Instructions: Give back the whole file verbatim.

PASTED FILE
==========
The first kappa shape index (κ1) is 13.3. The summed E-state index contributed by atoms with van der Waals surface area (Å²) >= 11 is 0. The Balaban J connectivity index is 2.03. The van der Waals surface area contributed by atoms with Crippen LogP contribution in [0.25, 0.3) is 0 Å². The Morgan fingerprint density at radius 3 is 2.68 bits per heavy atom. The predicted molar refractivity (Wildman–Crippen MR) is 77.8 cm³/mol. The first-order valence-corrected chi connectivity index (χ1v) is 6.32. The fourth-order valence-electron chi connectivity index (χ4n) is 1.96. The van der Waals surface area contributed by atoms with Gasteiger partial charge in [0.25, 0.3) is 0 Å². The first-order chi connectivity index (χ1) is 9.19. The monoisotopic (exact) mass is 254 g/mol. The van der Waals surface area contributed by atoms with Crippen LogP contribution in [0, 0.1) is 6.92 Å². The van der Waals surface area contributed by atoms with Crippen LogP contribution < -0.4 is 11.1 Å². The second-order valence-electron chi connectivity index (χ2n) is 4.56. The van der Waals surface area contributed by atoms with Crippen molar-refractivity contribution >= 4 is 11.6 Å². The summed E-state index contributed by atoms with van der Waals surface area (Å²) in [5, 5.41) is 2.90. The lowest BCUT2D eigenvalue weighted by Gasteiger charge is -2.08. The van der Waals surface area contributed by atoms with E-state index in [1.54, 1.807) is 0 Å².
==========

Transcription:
The first kappa shape index (κ1) is 13.3. The summed E-state index contributed by atoms with van der Waals surface area (Å²) >= 11 is 0. The Balaban J connectivity index is 2.03. The van der Waals surface area contributed by atoms with Crippen LogP contribution in [0.25, 0.3) is 0 Å². The Morgan fingerprint density at radius 3 is 2.68 bits per heavy atom. The predicted molar refractivity (Wildman–Crippen MR) is 77.8 cm³/mol. The first-order valence-corrected chi connectivity index (χ1v) is 6.32. The fourth-order valence-electron chi connectivity index (χ4n) is 1.96. The van der Waals surface area contributed by atoms with Gasteiger partial charge in [0.25, 0.3) is 0 Å². The first-order chi connectivity index (χ1) is 9.19. The monoisotopic (exact) mass is 254 g/mol. The van der Waals surface area contributed by atoms with Crippen LogP contribution in [0, 0.1) is 6.92 Å². The van der Waals surface area contributed by atoms with Crippen LogP contribution < -0.4 is 11.1 Å². The second-order valence-electron chi connectivity index (χ2n) is 4.56. The van der Waals surface area contributed by atoms with Crippen molar-refractivity contribution >= 4 is 11.6 Å². The summed E-state index contributed by atoms with van der Waals surface area (Å²) in [5, 5.41) is 2.90. The lowest BCUT2D eigenvalue weighted by Gasteiger charge is -2.08. The van der Waals surface area contributed by atoms with E-state index in [1.54, 1.807) is 0 Å².